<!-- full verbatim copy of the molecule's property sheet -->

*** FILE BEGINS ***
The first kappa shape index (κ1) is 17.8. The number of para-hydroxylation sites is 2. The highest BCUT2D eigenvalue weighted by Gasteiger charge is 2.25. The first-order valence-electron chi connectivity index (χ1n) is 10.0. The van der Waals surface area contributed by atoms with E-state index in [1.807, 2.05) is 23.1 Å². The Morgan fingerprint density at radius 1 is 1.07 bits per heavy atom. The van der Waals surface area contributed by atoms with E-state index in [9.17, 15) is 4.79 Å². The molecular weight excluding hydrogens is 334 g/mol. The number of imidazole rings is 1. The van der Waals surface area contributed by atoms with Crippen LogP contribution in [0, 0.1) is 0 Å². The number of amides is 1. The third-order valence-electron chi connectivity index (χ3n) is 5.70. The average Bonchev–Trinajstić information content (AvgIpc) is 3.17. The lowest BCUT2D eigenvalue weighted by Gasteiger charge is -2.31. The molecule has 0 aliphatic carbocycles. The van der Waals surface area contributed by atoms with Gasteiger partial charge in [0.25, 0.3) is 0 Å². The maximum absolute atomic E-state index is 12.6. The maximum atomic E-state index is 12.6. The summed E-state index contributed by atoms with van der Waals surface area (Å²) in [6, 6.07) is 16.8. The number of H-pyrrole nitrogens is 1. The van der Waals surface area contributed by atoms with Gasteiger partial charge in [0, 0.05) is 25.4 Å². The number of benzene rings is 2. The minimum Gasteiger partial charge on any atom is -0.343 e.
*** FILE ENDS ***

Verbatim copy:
The first kappa shape index (κ1) is 17.8. The number of para-hydroxylation sites is 2. The highest BCUT2D eigenvalue weighted by Gasteiger charge is 2.25. The first-order valence-electron chi connectivity index (χ1n) is 10.0. The van der Waals surface area contributed by atoms with E-state index in [1.807, 2.05) is 23.1 Å². The Morgan fingerprint density at radius 1 is 1.07 bits per heavy atom. The van der Waals surface area contributed by atoms with E-state index in [9.17, 15) is 4.79 Å². The molecular weight excluding hydrogens is 334 g/mol. The number of imidazole rings is 1. The van der Waals surface area contributed by atoms with Crippen LogP contribution in [0, 0.1) is 0 Å². The number of amides is 1. The third-order valence-electron chi connectivity index (χ3n) is 5.70. The average Bonchev–Trinajstić information content (AvgIpc) is 3.17. The lowest BCUT2D eigenvalue weighted by Gasteiger charge is -2.31. The molecule has 0 aliphatic carbocycles. The van der Waals surface area contributed by atoms with Gasteiger partial charge in [0.25, 0.3) is 0 Å². The maximum absolute atomic E-state index is 12.6. The maximum atomic E-state index is 12.6. The summed E-state index contributed by atoms with van der Waals surface area (Å²) in [6, 6.07) is 16.8. The number of H-pyrrole nitrogens is 1. The van der Waals surface area contributed by atoms with Gasteiger partial charge in [0, 0.05) is 25.4 Å². The number of benzene rings is 2. The minimum Gasteiger partial charge on any atom is -0.343 e.